Can a "Major Lunar Standstill" cause one-day high tides as described in the Jakarta article?
Possibly "fake news", but very possibly yes.
The possibly "fake news" part first: The next major lunar standstill will be in late 2024 / early 2025. The most recent minor lunar standstill was in 2015. There is no lunar standstill, major or minor, in 2020.
Now for the possibly yes part. The Moon and the Sun excite tides in the Earth's oceans at a variety of frequencies. The dominant frequency in most places is the M2
tidal component with a frequency of 12 hours and 25.2 minutes. This is due to the Moon, whose tidal influence is over twice that of the Sun. There are many other components to the tides. The longest modeled term, the lunar nodal tidal cycle, has a period of 18.61 years.
Each of those exciting frequencies results in a set of amphidromic systems. (Note: The linked site discusses the response to the M2 tidal component. Every tidal component results in its own set of amphidromic systems.) The 18.61 year period lunar nodal tidal cycle results in rather weak tides in general, typically less than a centimeter.
That said, the very long frequency means that this generally small tide can add insult to injury when shorter frequency tides line up to create very high spring tides. Moreover, the shape of continents and the depths of the oceans can make what are normally small tidal influences have locally magnified significance. Miami, for example, experiences annual king tides that flood low-lying parts of the city.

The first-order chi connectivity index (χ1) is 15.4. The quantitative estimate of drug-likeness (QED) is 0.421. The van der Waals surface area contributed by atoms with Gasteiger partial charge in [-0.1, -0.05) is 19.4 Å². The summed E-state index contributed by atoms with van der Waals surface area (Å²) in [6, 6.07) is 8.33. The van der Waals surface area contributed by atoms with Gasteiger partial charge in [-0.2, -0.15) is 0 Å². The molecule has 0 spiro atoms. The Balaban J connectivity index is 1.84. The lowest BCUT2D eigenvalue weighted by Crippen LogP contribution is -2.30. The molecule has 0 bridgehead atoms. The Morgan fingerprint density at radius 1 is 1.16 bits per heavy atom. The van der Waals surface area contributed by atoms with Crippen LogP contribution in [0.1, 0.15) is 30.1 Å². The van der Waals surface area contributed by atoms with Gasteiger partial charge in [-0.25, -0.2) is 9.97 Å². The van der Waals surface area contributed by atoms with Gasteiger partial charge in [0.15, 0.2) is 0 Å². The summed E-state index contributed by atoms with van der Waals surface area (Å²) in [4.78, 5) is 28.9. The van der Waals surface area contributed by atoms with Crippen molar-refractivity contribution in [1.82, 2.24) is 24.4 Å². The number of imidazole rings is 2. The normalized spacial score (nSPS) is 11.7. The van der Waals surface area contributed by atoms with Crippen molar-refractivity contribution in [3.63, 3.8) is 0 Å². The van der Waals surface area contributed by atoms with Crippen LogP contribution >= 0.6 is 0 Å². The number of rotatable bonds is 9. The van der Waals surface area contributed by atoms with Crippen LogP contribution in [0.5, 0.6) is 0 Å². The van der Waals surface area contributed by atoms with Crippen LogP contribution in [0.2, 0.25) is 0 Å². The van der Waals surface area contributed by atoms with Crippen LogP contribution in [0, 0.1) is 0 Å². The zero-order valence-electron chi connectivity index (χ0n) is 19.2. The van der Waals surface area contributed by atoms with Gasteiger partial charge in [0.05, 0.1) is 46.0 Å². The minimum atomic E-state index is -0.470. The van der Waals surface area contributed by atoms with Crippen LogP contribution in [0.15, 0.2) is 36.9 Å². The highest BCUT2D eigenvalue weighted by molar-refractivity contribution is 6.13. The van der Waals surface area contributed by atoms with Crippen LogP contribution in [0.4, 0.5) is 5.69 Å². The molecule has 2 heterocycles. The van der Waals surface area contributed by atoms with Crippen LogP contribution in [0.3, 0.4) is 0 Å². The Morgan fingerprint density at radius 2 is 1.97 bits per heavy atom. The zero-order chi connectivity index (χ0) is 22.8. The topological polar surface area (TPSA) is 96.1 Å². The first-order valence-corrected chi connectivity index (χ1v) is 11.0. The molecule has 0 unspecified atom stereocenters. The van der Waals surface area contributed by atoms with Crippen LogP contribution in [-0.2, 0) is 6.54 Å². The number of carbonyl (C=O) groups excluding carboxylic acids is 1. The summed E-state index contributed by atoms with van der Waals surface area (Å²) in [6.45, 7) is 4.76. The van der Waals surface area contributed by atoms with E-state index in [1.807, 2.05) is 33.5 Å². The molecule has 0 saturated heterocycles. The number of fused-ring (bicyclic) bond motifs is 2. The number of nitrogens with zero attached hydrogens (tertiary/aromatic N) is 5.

More to the point, many places along the UK coastline experienced the highest tide for 18.6 years between the 19th and 30th of September. Even more to the point, tide gauge records have shown that the 18.61 year period lunar nodal tidal cycle can change high water levels by up to 30 cm.
What about the fact that there is no lunar standstill in 2020? There are a few places experience the M2 appears to be exactly in sync with the Moon in that high tide happens when the Moon is at zenith / underfoot, low tide when the Moon is at the horizon. But it's the other way around in other places: High tide happens when the Moon is at the horizon. In yet other places, high tide happens when the Moon is halfway up in the sky.
The amphidromic systems that result from tidal forcings result in rotating waves about amphidromic points. Places do not in general experience high tide when the Moon is at zenith. Every place instead experiences a phase shift from when one would naively expect high tide to occur. With the 18.613 year lunar nodal tidal cycle, that phase shift could be as much as ±9.31 years. A peak lunar nodal tidal four years before a major lunar standstill is well within the realm of the possible.